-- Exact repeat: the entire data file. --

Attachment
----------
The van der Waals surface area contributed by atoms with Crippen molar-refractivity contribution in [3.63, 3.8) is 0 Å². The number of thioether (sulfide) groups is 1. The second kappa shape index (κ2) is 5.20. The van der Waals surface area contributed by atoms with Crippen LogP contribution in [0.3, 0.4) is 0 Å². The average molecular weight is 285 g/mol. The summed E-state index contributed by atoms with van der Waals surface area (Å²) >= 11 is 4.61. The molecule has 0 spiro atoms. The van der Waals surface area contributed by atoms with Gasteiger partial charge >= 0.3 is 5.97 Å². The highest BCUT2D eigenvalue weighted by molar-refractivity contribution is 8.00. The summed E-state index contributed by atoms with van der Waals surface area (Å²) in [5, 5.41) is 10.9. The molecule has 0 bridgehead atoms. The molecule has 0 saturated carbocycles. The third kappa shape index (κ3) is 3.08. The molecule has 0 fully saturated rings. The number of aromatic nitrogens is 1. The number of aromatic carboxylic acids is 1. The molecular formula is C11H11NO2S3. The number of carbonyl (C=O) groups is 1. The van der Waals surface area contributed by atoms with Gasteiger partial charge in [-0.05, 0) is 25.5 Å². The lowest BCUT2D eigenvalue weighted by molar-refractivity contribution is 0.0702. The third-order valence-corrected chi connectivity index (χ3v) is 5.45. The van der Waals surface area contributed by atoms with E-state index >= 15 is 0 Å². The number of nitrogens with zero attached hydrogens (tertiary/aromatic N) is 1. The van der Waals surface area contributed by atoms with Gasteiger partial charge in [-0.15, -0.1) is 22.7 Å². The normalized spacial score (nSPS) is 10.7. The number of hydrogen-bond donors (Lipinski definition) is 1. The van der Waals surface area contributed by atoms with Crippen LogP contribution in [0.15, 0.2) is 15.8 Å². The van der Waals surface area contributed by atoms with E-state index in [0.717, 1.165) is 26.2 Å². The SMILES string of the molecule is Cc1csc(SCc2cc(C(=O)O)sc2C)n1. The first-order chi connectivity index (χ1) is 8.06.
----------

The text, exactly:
The van der Waals surface area contributed by atoms with Crippen molar-refractivity contribution in [3.63, 3.8) is 0 Å². The number of thioether (sulfide) groups is 1. The second kappa shape index (κ2) is 5.20. The van der Waals surface area contributed by atoms with Crippen LogP contribution in [0.3, 0.4) is 0 Å². The average molecular weight is 285 g/mol. The summed E-state index contributed by atoms with van der Waals surface area (Å²) >= 11 is 4.61. The molecule has 0 spiro atoms. The van der Waals surface area contributed by atoms with Gasteiger partial charge >= 0.3 is 5.97 Å². The highest BCUT2D eigenvalue weighted by molar-refractivity contribution is 8.00. The summed E-state index contributed by atoms with van der Waals surface area (Å²) in [5, 5.41) is 10.9. The molecule has 0 bridgehead atoms. The molecule has 0 saturated carbocycles. The third kappa shape index (κ3) is 3.08. The molecule has 0 fully saturated rings. The number of aromatic nitrogens is 1. The number of aromatic carboxylic acids is 1. The molecular formula is C11H11NO2S3. The number of carbonyl (C=O) groups is 1. The van der Waals surface area contributed by atoms with Gasteiger partial charge in [-0.05, 0) is 25.5 Å². The lowest BCUT2D eigenvalue weighted by molar-refractivity contribution is 0.0702. The third-order valence-corrected chi connectivity index (χ3v) is 5.45. The van der Waals surface area contributed by atoms with E-state index >= 15 is 0 Å². The number of nitrogens with zero attached hydrogens (tertiary/aromatic N) is 1. The van der Waals surface area contributed by atoms with Gasteiger partial charge in [-0.15, -0.1) is 22.7 Å². The normalized spacial score (nSPS) is 10.7. The number of hydrogen-bond donors (Lipinski definition) is 1. The van der Waals surface area contributed by atoms with Crippen LogP contribution in [0.15, 0.2) is 15.8 Å². The van der Waals surface area contributed by atoms with E-state index in [0.717, 1.165) is 26.2 Å². The SMILES string of the molecule is Cc1csc(SCc2cc(C(=O)O)sc2C)n1. The first-order chi connectivity index (χ1) is 8.06.